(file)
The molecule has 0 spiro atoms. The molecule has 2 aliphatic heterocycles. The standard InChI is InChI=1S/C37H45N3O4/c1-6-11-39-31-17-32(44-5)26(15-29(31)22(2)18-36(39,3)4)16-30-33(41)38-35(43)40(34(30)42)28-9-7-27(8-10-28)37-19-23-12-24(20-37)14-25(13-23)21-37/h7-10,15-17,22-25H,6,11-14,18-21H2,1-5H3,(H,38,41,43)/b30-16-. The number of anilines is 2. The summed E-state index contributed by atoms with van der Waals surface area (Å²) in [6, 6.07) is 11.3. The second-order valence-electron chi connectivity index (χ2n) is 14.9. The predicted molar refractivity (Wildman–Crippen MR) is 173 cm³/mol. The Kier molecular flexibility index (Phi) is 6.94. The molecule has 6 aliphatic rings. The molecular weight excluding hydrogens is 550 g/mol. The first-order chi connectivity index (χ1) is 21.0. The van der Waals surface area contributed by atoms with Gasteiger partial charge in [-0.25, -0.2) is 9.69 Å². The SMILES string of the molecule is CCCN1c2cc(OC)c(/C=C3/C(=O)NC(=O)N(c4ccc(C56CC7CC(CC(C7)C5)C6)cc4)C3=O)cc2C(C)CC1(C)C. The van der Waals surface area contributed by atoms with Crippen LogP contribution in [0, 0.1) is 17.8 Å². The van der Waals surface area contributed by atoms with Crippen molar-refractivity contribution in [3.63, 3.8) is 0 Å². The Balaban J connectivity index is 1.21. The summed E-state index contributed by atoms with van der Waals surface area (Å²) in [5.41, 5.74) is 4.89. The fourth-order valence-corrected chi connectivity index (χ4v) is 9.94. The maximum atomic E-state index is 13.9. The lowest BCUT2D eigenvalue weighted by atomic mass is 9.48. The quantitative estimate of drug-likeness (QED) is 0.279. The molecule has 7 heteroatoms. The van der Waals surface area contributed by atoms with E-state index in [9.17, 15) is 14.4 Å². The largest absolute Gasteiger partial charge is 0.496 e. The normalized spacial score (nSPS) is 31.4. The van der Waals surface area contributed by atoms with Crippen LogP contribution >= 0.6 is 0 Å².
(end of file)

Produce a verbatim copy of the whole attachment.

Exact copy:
The molecule has 0 spiro atoms. The molecule has 2 aliphatic heterocycles. The standard InChI is InChI=1S/C37H45N3O4/c1-6-11-39-31-17-32(44-5)26(15-29(31)22(2)18-36(39,3)4)16-30-33(41)38-35(43)40(34(30)42)28-9-7-27(8-10-28)37-19-23-12-24(20-37)14-25(13-23)21-37/h7-10,15-17,22-25H,6,11-14,18-21H2,1-5H3,(H,38,41,43)/b30-16-. The number of anilines is 2. The summed E-state index contributed by atoms with van der Waals surface area (Å²) in [6, 6.07) is 11.3. The second-order valence-electron chi connectivity index (χ2n) is 14.9. The predicted molar refractivity (Wildman–Crippen MR) is 173 cm³/mol. The Kier molecular flexibility index (Phi) is 6.94. The molecule has 6 aliphatic rings. The molecular weight excluding hydrogens is 550 g/mol. The first-order chi connectivity index (χ1) is 21.0. The van der Waals surface area contributed by atoms with Gasteiger partial charge in [-0.25, -0.2) is 9.69 Å². The SMILES string of the molecule is CCCN1c2cc(OC)c(/C=C3/C(=O)NC(=O)N(c4ccc(C56CC7CC(CC(C7)C5)C6)cc4)C3=O)cc2C(C)CC1(C)C. The van der Waals surface area contributed by atoms with Crippen LogP contribution in [0, 0.1) is 17.8 Å². The van der Waals surface area contributed by atoms with Crippen molar-refractivity contribution in [3.63, 3.8) is 0 Å². The Balaban J connectivity index is 1.21. The summed E-state index contributed by atoms with van der Waals surface area (Å²) in [5.41, 5.74) is 4.89. The fourth-order valence-corrected chi connectivity index (χ4v) is 9.94. The maximum atomic E-state index is 13.9. The lowest BCUT2D eigenvalue weighted by atomic mass is 9.48. The quantitative estimate of drug-likeness (QED) is 0.279. The molecule has 7 heteroatoms. The van der Waals surface area contributed by atoms with E-state index in [9.17, 15) is 14.4 Å². The largest absolute Gasteiger partial charge is 0.496 e. The normalized spacial score (nSPS) is 31.4. The van der Waals surface area contributed by atoms with Crippen LogP contribution >= 0.6 is 0 Å².